orthostatic hypotension


Introduction to orthostatic hypotension Orthostatic hypotension is a common clinical manifestation of impaired internal environment, seen in 15% to 20% of the elderly. Its prevalence increases with age, cardiovascular disease and basal blood pressure. Many elderly people have a wide range of changes in blood pressure when their position changes, and are closely related to the level of systolic blood pressure in their basal position. That is, when the systolic blood pressure is the highest in the basal position, the orthostatic systolic blood pressure drops the most, and the systolic blood pressure drops 320 mmHg (2.7 kPa) when the erect hypotension is standing. Orthostatic hypotension is an important risk factor for syncope and fainting in the elderly, even in those without evidence of other autonomic nervous system dysfunction. basic knowledge The proportion of illness: 15%-20% Susceptible people: no specific population Mode of infection: non-infectious Complications: urinary incontinence


Orthostatic hypotension

Common causes of orthostatic hypotension are:

1. Systemic diseases: dehydration, adrenal insufficiency;

2. Simple autonomic nervous function insufficiency;

3. Central nervous system diseases: Shy-Drager syndrome, brainstem lesions Parkinson disease, myelopathy, multiple cerebral infarction;

4. Peripheral and autonomic neuropathy: diabetes, amyloidosis, bone marrow spasm, tumor-like syndrome, alcohol and nutritional diseases;

5. Drugs: phenothiazine and other antipsychotics, monoamine oxidase inhibitors, tricyclic antidepressants, antihypertensives, levodopa, vasodilators, beta-blockers, calcium channel blockers.


Orthostatic hypotension prevention

1. Adjusting the body posture early is effective, such as raising the head properly when lying down; wearing elastic tights and elastic stockings can reduce the accumulation of venous return when the patient is upright; the movement should be slow when getting up or down, both lower limbs After a few moments of activity, slowly stand up, can reduce the onset; avoid drinking or too high room temperature, or bath soaking, sauna and other induced low blood pressure; use drugs that affect blood pressure with caution.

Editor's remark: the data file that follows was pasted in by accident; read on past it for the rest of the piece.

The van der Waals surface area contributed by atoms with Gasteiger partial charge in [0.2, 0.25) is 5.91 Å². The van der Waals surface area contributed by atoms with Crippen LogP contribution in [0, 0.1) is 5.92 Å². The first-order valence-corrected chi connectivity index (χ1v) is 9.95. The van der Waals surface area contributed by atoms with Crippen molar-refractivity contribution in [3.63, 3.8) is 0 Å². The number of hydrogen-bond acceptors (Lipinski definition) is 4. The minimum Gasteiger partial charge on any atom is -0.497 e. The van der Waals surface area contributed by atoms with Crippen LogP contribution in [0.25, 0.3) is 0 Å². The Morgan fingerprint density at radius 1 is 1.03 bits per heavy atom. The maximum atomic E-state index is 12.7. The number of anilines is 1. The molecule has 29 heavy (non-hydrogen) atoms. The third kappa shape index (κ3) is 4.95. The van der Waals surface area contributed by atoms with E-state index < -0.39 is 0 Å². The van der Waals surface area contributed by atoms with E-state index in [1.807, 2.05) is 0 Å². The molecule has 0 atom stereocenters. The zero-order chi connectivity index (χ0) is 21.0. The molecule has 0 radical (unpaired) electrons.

2, high salt diet.

3, symptomatic patients should not take blood pressure drugs before meals, should be supine after meals, reduce the dose of antihypertensive drugs and eat with less food and more meals may also help, recent information suggests walking in some patients after eating Can help to restore normal circulation, but this treatment should only be carried out under close monitoring.


Orthostatic hypotension complications Complications, urinary incontinence

Common complications of the disease: fixed heart rate, urinary incontinence, constipation, no sweating, no heat, impotence and fatigue.


Orthostatic hypotension symptoms Common symptoms Hypotension, flustered, cold sweat, squatting, black pacing frequency, dizziness, dizziness, dizziness, erect, erectile decompression, low oxygen partial pressure

First, clinical manifestations

Dizziness and confusion are common clinical manifestations of orthostatic hypotension.

Second, diagnosis

If the elderly complain of orthostatic dizziness and mild confusion, the clinician cannot think that he is suffering from orthostatic hypotension. The patient should be placed in a supine position for at least 5 minutes to measure blood pressure and pulse rate, then stand for 1 minute and then measure blood pressure and pulse rate. After standing for 3 minutes, measure blood pressure and pulse rate. The hypotensive response may occur immediately or after a delay. In order to find a hypotensive response to the show, it may be necessary to extend the standing time or perform a tilt test. Blood pressure should be measured multiple times to confirm the persistence of orthostatic hypotension before starting treatment.


Orthostatic hypotension check

1, 12 lead ECG